Sunday, November 15, 2015

1st 5 Pages November Workshop - Christy Rev 2

Name: Christy C. 
Genre: YA science fiction

200 word pitch

The space Colonies were constructed to save an overpopulated Earth, but Dahlia Yang-Lee thinks growing up in an orbiting ship is as restrictive as living under an asteroid. As an engineering student, Lia appreciates 90th century wonders. But, unlike her ancestors who dreamed of colonizing space, Lia dreams of exploring Earth.

When a time travel accident sends Lia aboard Callum Davis’ legendary pirate shuttle, she is unsure if meeting the subject of childhood nightmares is a blessing or curse. Considering Cal died 5,000 years ago, Lia’s inclined to pick the latter. More surprising than her time jump is the discovery Cal isn’t the villain textbooks claim he is, but a heroic outlaw. Fighting unfair policies that prevent the underprivileged from moving to elite space communities isn’t Cal’s only skill. His ability to charm the spacesuit off anyone leaves Lia wondering if his loot may soon include her heart.

The bounty on Cal’s head is a warning his story doesn’t end happily, unless Lia defies history to save the man she’s falling for. Breaking away from the future and leaving her rigid Colony life is Lia’s shot at freedom, but remaining with Cal on a failing planet could kill them both. 

1st 5 pages:

The gun clicks and I smile.

So much for acting like a professional.

“It’s oddly exhilarating, isn’t it,” my mentor Chloe notes.

The charcoal black pistol fits perfectly in my palm. Sleek, classy, dangerous. If it weren’t for the museum inventory number attached to the trigger, I would have thought Chloe swiped the gun off the set of a period drama.

“I’m losing a battle with goosebumps.” My body has forgotten it’s always 23.5 degrees Celsius in lab. I suppose it’s still a comfortable step up from the -270 degree environment outside our space station windows. 

“All finished Lia?” Following museum protocol, Chloe takes the gun with gloved fingers. The lid to its velvet-lined casing closes with a quiet hiss, locking automatically. A barcode directs Male_A077’s possessions to the correct shelving unit. “That’s the last container belonging to our pirating friend.”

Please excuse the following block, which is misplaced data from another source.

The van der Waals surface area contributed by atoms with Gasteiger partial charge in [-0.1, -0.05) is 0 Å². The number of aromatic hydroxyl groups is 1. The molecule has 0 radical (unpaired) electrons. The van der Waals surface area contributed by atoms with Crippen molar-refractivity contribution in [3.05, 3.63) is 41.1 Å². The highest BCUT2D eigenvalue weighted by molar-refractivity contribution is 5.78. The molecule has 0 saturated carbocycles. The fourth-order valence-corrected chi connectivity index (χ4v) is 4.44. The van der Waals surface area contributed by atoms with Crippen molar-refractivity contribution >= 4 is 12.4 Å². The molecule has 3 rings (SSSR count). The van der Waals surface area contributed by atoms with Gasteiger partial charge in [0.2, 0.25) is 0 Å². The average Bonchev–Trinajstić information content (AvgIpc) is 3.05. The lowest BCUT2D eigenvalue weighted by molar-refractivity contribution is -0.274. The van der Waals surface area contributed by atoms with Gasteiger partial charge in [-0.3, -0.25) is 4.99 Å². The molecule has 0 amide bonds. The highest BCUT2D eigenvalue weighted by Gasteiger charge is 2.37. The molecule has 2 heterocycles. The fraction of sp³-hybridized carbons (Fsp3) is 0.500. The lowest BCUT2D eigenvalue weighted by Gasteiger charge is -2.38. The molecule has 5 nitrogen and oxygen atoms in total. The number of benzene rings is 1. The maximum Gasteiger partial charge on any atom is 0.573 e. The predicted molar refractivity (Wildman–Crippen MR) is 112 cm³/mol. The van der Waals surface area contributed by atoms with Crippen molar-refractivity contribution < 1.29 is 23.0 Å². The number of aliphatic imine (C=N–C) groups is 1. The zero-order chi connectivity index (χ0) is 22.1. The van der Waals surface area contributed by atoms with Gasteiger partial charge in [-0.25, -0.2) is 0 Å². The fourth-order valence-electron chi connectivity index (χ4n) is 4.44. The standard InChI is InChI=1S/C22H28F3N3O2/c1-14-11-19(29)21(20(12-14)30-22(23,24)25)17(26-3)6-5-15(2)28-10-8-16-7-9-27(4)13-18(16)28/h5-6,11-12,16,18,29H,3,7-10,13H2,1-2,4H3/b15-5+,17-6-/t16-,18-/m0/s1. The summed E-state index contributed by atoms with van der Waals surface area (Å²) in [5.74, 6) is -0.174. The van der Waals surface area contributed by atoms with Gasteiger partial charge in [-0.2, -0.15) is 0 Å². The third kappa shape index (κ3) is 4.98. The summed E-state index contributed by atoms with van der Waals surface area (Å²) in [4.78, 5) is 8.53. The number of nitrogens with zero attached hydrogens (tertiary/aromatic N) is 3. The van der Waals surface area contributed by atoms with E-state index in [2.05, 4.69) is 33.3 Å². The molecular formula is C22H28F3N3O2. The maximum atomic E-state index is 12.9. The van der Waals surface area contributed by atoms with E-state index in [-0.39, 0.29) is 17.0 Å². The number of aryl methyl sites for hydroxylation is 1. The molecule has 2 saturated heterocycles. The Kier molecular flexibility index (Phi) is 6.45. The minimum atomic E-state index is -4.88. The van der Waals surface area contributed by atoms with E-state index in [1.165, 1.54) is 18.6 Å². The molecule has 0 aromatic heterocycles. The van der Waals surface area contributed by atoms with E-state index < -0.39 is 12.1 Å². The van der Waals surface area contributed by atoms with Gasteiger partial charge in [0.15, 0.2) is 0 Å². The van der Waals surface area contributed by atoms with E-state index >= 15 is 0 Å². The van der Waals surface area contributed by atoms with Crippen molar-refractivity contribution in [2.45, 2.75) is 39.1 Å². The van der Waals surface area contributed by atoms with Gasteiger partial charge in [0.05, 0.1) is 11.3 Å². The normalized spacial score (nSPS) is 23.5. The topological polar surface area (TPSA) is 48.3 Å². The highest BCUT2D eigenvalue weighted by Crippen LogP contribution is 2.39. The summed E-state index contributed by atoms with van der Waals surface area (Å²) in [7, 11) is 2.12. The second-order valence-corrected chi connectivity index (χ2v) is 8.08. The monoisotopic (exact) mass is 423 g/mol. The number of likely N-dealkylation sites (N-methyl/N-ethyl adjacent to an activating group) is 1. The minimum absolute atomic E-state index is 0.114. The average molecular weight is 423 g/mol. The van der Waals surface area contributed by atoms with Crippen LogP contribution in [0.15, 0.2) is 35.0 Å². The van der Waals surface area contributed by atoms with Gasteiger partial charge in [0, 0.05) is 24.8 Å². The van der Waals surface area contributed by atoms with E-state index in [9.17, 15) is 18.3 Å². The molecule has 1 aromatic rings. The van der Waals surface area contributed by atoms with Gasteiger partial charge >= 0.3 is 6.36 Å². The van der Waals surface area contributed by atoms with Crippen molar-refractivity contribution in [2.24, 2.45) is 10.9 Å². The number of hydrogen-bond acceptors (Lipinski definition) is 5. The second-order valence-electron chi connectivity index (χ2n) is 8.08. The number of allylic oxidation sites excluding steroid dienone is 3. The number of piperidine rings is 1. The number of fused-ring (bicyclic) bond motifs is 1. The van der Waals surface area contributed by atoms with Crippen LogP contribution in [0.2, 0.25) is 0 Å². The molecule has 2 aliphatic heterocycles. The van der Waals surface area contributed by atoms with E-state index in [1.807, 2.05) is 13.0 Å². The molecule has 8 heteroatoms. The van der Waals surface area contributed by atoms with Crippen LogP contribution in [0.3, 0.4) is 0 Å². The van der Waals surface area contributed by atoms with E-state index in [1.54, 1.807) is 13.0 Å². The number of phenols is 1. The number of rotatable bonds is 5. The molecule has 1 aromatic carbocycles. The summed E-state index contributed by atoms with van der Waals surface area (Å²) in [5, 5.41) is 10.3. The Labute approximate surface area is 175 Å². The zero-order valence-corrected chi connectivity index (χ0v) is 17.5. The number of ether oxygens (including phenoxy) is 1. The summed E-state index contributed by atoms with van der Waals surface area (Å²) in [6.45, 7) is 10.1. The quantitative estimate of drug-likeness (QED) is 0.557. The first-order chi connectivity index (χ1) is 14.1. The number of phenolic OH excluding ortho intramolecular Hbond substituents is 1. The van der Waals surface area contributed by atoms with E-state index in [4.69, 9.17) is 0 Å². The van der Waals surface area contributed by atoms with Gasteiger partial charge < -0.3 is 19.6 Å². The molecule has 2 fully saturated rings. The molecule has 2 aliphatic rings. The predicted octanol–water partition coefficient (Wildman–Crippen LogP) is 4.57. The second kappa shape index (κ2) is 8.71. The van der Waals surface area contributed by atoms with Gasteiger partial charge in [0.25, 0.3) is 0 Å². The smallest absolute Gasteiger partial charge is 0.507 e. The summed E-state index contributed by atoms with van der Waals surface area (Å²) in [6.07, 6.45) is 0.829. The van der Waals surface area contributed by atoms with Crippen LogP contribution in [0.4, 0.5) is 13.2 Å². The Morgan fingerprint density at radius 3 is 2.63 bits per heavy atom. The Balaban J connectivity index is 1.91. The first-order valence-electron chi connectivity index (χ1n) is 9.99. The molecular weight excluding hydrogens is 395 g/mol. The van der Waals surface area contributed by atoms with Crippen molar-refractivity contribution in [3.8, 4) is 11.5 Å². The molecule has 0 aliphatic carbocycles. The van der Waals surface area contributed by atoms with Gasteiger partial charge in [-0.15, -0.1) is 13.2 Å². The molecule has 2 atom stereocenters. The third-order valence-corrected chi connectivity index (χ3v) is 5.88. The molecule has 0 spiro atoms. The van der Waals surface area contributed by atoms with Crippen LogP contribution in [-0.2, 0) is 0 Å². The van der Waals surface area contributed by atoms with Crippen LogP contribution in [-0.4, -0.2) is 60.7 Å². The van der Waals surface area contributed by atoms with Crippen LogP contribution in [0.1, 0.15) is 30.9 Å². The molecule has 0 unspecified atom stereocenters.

“I’ll bet he never imagined the contents of his pockets would be so thoroughly analyzed,” I say, disposing used gloves in the neon orange burn box by my feet. I’m sure I’d leave a great impression on a future scientist studying the 90th century if they found the half eaten granola bar stashed in my purse.

“Everything that belonged to someone has potential significance. Even the castoffs.”

The lighting dims as our lab kicks into power saving mode. Is the workday already over? Chloe jogs up floating stairs to trick the motion detectors into believing our current team is larger than two. 

“Hey, is castoff the polite term you archaeologists have for trash?” I call. The acoustics in here are better than a symphony hall.  

Chloe waves for me to join her in the lofted office. “Well, his trash is my treasure trove!”

“Not to mention source of income.”  

From her desk, Chloe punches in the security code that provides access to the workspace downstairs. A row of sealed cases descends under lab floor tiles for storage. I lean against a metal railing, watching as the large panels below glide smoothly back into place.

“Don’t tell me you’ve got the entire pirate ship hidden under there too Chloe.” The lab’s endless annexes could house a substantial meteoroid collection without my knowledge.

“The archaeology team is still preparing shipments from the ongoing excavation, but I believe your fabled shuttle will be here next week.”

I laugh a bit at this. “My shuttle? I think Callum Davis would be turning in his grave if he heard me renaming his pride and joy the Dahlia.”

“The Dahlia? I like it, don’t you?”

“You don’t think it sounds too cute for a ship full of outlaws?” Naming a famous pirate shuttle after myself might be the most narcissistic thing I’ve done all year.

“Tell you what, if a mob of angry space pirates comes barging into lab, you can blame the rechristening on me.”

Although children in the Colonies grow up hearing tales of the dastardly Callum Davis and his wicked band of pirates, I was positive Captain Davis was about as real as the alien under my bed. That is, until news of his shuttle’s discovery began trending in museum newsfeeds. The first uncensored photos we received from the pirate’s forgotten world sent a solar storm of shivers down my fingertips, and a flood of tea across my desk.

If an award existed for youngest intern to suffer a heart attack, I would have won when Chloe revealed our lab would be overseeing restorations on the Callum Davis shuttle. Every museum department has been scrambling around for weeks, trying to get involved on this high profile project. I suppose piecing together the tale of an enigmatic space pirate sounds much more exciting than examining the stomach contents of a person who’s been dead for 10,000 years.

Chloe glances up from her glass tablet. “Have you heard back about your training grant application?”